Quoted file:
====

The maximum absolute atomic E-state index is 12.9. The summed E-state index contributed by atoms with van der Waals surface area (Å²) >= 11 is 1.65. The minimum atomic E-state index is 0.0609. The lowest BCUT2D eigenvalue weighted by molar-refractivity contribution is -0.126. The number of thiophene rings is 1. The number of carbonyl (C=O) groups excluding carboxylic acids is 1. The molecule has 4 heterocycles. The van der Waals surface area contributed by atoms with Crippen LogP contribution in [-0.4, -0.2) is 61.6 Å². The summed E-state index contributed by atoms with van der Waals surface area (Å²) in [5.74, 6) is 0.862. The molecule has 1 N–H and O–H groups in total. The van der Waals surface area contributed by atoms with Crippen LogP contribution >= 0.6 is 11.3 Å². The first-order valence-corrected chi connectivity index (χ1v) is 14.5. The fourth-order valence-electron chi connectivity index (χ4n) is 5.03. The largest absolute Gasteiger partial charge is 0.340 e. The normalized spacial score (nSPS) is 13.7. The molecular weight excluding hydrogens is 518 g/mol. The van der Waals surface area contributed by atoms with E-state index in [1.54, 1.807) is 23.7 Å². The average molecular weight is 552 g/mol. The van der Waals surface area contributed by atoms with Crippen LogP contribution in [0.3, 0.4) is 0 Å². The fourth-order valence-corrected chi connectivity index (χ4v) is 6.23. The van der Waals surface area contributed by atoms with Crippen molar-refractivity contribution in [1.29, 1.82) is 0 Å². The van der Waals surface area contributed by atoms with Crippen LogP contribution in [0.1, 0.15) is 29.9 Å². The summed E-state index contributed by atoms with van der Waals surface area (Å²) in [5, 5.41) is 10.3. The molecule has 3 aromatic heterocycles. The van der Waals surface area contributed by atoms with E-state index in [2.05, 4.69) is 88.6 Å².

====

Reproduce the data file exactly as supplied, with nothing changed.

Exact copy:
The maximum absolute atomic E-state index is 12.9. The summed E-state index contributed by atoms with van der Waals surface area (Å²) >= 11 is 1.65. The minimum atomic E-state index is 0.0609. The lowest BCUT2D eigenvalue weighted by molar-refractivity contribution is -0.126. The number of thiophene rings is 1. The number of carbonyl (C=O) groups excluding carboxylic acids is 1. The molecule has 4 heterocycles. The van der Waals surface area contributed by atoms with Crippen LogP contribution in [-0.4, -0.2) is 61.6 Å². The summed E-state index contributed by atoms with van der Waals surface area (Å²) in [5.74, 6) is 0.862. The molecule has 1 N–H and O–H groups in total. The van der Waals surface area contributed by atoms with Crippen LogP contribution >= 0.6 is 11.3 Å². The first-order valence-corrected chi connectivity index (χ1v) is 14.5. The fourth-order valence-electron chi connectivity index (χ4n) is 5.03. The largest absolute Gasteiger partial charge is 0.340 e. The normalized spacial score (nSPS) is 13.7. The molecular weight excluding hydrogens is 518 g/mol. The van der Waals surface area contributed by atoms with E-state index in [1.54, 1.807) is 23.7 Å². The average molecular weight is 552 g/mol. The van der Waals surface area contributed by atoms with Crippen LogP contribution in [0.3, 0.4) is 0 Å². The fourth-order valence-corrected chi connectivity index (χ4v) is 6.23. The van der Waals surface area contributed by atoms with Crippen molar-refractivity contribution in [1.29, 1.82) is 0 Å². The van der Waals surface area contributed by atoms with Crippen LogP contribution in [0.1, 0.15) is 29.9 Å². The summed E-state index contributed by atoms with van der Waals surface area (Å²) in [5, 5.41) is 10.3. The molecule has 3 aromatic heterocycles. The van der Waals surface area contributed by atoms with E-state index in [2.05, 4.69) is 88.6 Å².